Montreal Style Gallery MAGIC Las Vegas

The MAGIC marketplace spotlighted a new region abroad during its four-day run in Las Vegas, as UBM Fashion partnered with Mmode, the Montréal Metropolitan Fashion Cluster, bringing more than 60 Montréal fashion industry companies and brands to the trade show giant’s largest platform in North America.

The February show, which wrapped on Wednesday, marked the first time that UBM and the three-year-old organization have partnered in order to showcase Canada’s top fashion city, which is also one of the three North American leaders in clothing manufacturing, alongside Los Angeles and New York.

“We work with a lot of different international groups to try to help them achieve their goals. There are groups all over the world that are trying to help their brands reach the U.S. market, and Montreal is actually the number-three fashion center of North America after New York and L.A. It’s always had a strong presence at MAGIC,” said Mike Alic, managing director of UBM Fashion.

Explaining how the partnership came about, Tom Nastos, president of UBM Fashion, said, “In October, we went up there and had a big meeting with a bunch of the players in the Montreal fashion industry and said, ‘OK, what can we do to take what is already good, and make it even better and higher profile?’ We’ve had a significant increase in the number of Montreal-based brands exhibiting at the show.”

That manifested in the Montréal Style Gallery, a 1,200-square-foot display situated on the Project show floor at Mandalay Bay Convention Center, which highlighted the city’s fashion, while Québec-based brands spanning women’s wear, men’s wear, footwear, furs, outerwear, denim, activewear, children’s and accessories were sprinkled throughout the more than 4,000 exhibitors at the shows. Noteworthy names included AJG Apparel, Alfred Cloutier, Alphi Apparel, Au Noir, FDJ French Dressing, Gorski Group, Lolë, Mitchie’s Matchings, Pajar, Projek Raw, Raffinalla, U Group and Yoga Jeans.

“Our goal in being here is to work in partnership with firms that normally exhibit here, and help them elevate the brand of Montreal as a fashion center, and show not only that Montreal companies are great producers and sellers to America, but also big customers — Canadians are about 30 percent of the buyers here — so the trade is kind of natural in our cultures,” said Leonard Gorski, president and chief executive officer of luxury outerwear and fur brand Gorski Group and a board member of Mmode.

Gorski and Eric Wazana, president of Yoga Jeans, the largest denim manufacturer in Canada, were coleading the Montréal fashion industry mission, “MontréalStyle,” to the MAGIC marketplace, and even unveiled a strategic partnership there to codesign and produce a collection of trendy fur-trimmed denim jackets for fall 2018. Gorski Group is also expanding its cross-border strategic collaboration with its many New York-based suppliers.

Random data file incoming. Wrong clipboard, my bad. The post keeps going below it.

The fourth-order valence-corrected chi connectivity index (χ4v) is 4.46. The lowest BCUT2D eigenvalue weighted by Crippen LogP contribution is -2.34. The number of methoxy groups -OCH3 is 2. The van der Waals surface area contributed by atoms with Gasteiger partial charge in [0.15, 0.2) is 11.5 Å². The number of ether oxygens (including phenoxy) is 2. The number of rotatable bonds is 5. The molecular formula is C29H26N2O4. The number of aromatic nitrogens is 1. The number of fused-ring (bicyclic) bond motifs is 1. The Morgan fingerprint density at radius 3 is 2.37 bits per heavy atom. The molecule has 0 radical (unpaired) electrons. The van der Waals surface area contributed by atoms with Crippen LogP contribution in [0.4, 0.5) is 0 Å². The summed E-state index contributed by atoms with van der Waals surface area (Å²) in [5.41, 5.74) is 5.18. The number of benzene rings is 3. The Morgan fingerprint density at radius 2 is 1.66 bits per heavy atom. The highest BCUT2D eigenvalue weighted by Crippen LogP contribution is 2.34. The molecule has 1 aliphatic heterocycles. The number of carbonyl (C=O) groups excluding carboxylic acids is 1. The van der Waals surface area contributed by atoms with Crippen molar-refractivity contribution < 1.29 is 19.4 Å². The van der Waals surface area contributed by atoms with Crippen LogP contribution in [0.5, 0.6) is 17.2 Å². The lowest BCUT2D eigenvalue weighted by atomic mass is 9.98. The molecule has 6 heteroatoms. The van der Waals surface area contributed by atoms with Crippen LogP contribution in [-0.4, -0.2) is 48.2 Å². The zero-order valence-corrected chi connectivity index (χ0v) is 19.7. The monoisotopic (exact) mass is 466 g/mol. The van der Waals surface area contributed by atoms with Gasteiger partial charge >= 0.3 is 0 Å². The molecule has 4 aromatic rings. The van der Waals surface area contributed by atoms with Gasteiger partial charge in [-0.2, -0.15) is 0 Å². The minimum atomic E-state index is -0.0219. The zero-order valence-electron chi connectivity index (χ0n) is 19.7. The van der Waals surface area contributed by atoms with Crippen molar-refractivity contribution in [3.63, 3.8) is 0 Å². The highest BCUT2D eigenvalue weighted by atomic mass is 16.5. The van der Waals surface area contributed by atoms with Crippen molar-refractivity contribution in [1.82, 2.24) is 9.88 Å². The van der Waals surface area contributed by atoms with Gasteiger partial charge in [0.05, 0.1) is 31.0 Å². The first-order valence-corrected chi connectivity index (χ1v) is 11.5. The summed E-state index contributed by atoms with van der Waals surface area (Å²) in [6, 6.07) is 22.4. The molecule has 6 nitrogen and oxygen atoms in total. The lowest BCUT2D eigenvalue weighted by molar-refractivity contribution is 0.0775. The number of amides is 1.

The fashion industry in Québec generates annual sales of eight billion Canadian dollars, or $6.38 billion, in manufactured goods and in wholesaler-distributor sales. With more than 1,850 players, including manufacturers, retailers, wholesalers, distributors and creators, it is a strategic pillar of the region’s economy, generating more than 83,000 jobs. Forty-eight percent of the apparel-related jobs in Canada are in Québec.

Mmode is unique in that it combines private companies as well as those in the public sector — including the Montréal Metropolitan Community, the Government of Québec and the Government of Canada — in acting as the fashion ecosystem’s main platform for exchange and collaboration.

“It’s a small group but it’s 200 companies that were originally competitors, really, but that are working together in Quebec to make sure that we are stronger internationally, more competitive. And that we are prosperous, and we have an industry in 10, 20 years,” said Debbie Zakaib, executive director of Mmode. “It’s sharing good business practices, making sure that the start-ups, the small companies have the information, the accompaniment, the sharing of the bigger companies that have experience, like Gorski or Yoga Jeans. For them it’s very precious just to talk to a buyer.”

Beyond apparel, Mmode’s mandate is to create business and innovation synergies across industries and it also has partnerships with 15 organizations outside of the fashion industry, such as Tourism Montreal; Richter, a major accounting firm, and Montreal International, a company involved in attracting investment in Québec.

Involved in and observing every step of the way was Dominique Anglade, Québec deputy premier and minister of the economy, science and innovation, as well as the minister responsible for digital strategy.

“The economy of Québec is going really well, but one of the reasons that we distinguish ourselves, is our ability to work hand-in-hand private and public sectors,” the official said. “I was here two weeks ago for the Consumer Electronics Show, because it’s key that we get all the companies working together and having a real impact together abroad. So this is exactly the model that we’re using, where we make sure that we support key clusters, like Mmode.”

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